• Coping with lack of sleep while caring for a newborn, which is a known activator for mood episodes

The study participants noted having a supportive family and partner helped ease some of these fears.

There is some evidence that pregnancy doesn’t affect the course of bipolar disorder.

A 2021 study found no difference in the progression of bipolar disorder in pregnant versus nonpregnant women. The study came to this conclusion by analyzing daily mood scores. A 2019 study also found no difference in pregnancy outcomes between women with bipolar disorder and those without.

Still, a 2016 review of studies found that women with bipolar disorder had worse pregnancy outcomes than those without bipolar disorder.

As someone with bipolar disorder, you may want to make the best-informed choices for yourself. As part of that journey, you may want to consider how bipolar disorder symptoms may affect your life as a parent.

For a deeper dive into this topic, you can listen to our podcast: “Inside Bipolar Podcast: Pregnancy Considerations with Bipolar Disorder.”

Symptom: Manic episode agitation

Some people associate agitation with an episode of mania. But a 2018 study of 583 people with bipolar disorder or schizophrenia found agitation was more often experienced internally as:

  • tension
  • restlessness
  • unease

Agitation did occur in this group, with an average of 22 mild episodes yearly.

In this study, about two-thirds of participants could recognize when they experienced agitation or were about to. Many people sought medical attention. Others tried to self-manage by talking with friends, family, their doctor, or by maintaining their medication.

While agitation might be a personal warning sign for a manic episode, it may be helpful to speak with a mental health professional about learning to recognize clinical signs of mania. You may want to explore self-management techniques you can use to balance your experience with your role as a parent.

Symptom: Depressive episode lack of motivation

Bipolar depression can be complex to treat, as the medications for depression and bipolar disorder depression are different. If a patient is given an antidepressant instead of a mood stabilizer, for example, researchers note this can sometimes intensify symptoms, such as when someone has:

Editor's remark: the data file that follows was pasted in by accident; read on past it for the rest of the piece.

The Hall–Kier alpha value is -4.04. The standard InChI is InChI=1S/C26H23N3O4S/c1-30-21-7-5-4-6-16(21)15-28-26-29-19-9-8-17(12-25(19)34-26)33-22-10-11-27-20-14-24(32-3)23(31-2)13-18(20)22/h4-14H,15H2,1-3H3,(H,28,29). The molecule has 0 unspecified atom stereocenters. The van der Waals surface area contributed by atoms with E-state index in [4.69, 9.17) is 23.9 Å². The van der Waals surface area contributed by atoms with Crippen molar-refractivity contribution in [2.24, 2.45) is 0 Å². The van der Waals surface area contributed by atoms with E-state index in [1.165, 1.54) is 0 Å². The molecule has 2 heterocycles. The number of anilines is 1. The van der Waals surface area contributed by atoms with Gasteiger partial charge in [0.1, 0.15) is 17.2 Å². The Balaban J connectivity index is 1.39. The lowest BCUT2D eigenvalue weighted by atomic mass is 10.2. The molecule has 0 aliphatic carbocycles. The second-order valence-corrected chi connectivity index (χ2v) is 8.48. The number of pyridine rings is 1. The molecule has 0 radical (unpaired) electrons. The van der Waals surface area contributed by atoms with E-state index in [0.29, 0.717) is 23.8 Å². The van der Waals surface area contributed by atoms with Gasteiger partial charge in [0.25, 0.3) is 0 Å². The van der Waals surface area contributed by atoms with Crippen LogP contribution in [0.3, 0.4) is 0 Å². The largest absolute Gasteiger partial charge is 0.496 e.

As a parent, and as an individual, your self-care is important. If you experience lack of motivation or thoughts of self-harm, consider reaching out to a doctor or the local emergency.

If you’re considering acting on suicidal thoughts, please seek professional support immediately.

Calling or texting a crisis helpline will connect you with a trained counselor 24/7, any day of the year, completely free of charge:

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Having a daily routine can help you increase feelings of motivation when you experience bipolar depression.

Symptom: Leaning into euthymic periods

During a time of euthymia (you-thigh-me-uh), or when you’re not experiencing a mood episode, you may welcome the break from symptoms. During this time, you can also choose to do some critical work as a parent and person managing a mental health condition.

A euthymic state may be when you speak to your child about bipolar disorder. You can also take steps toward bipolar disorder management, like starting a mood journal and making a plan for how others can help if you experience a future mood episode.

Symptom: Psychosis and unforeseen triggers

Sometimes you can’t predict when a mood episode will happen. If you experience psychosis, your family may be an important support system.

Psychosis is when someone with bipolar disorder has:

  • delusions
  • hallucinations
  • false beliefs

Psychosis can be part of a manic state or depressive state. Examples include believing one has special powers or is financially ruined.

As a parent it helps to ensure that you have a mental health crisis plan for times such as these. Talking to your child about Crisis Intervention Team (CIT) officers can make the episode less scary and more manageable for them, especially if they don’t have the support of another parent or family member.

It’s a good idea to discuss how to manage crisis episodes with your child. Try to develop a list of individuals to call when this happens so they have the help they need. The list can include not only emergency personnel but friends and family who you trust and who understand your family situation.

People with bipolar disorder can, and do, become caring and responsible parents. It is understandable to have fears and uncertainties entering into pregnancy or a parenting journey. By managing your health and developing crisis plans, you can create a healthy environment for your family to thrive.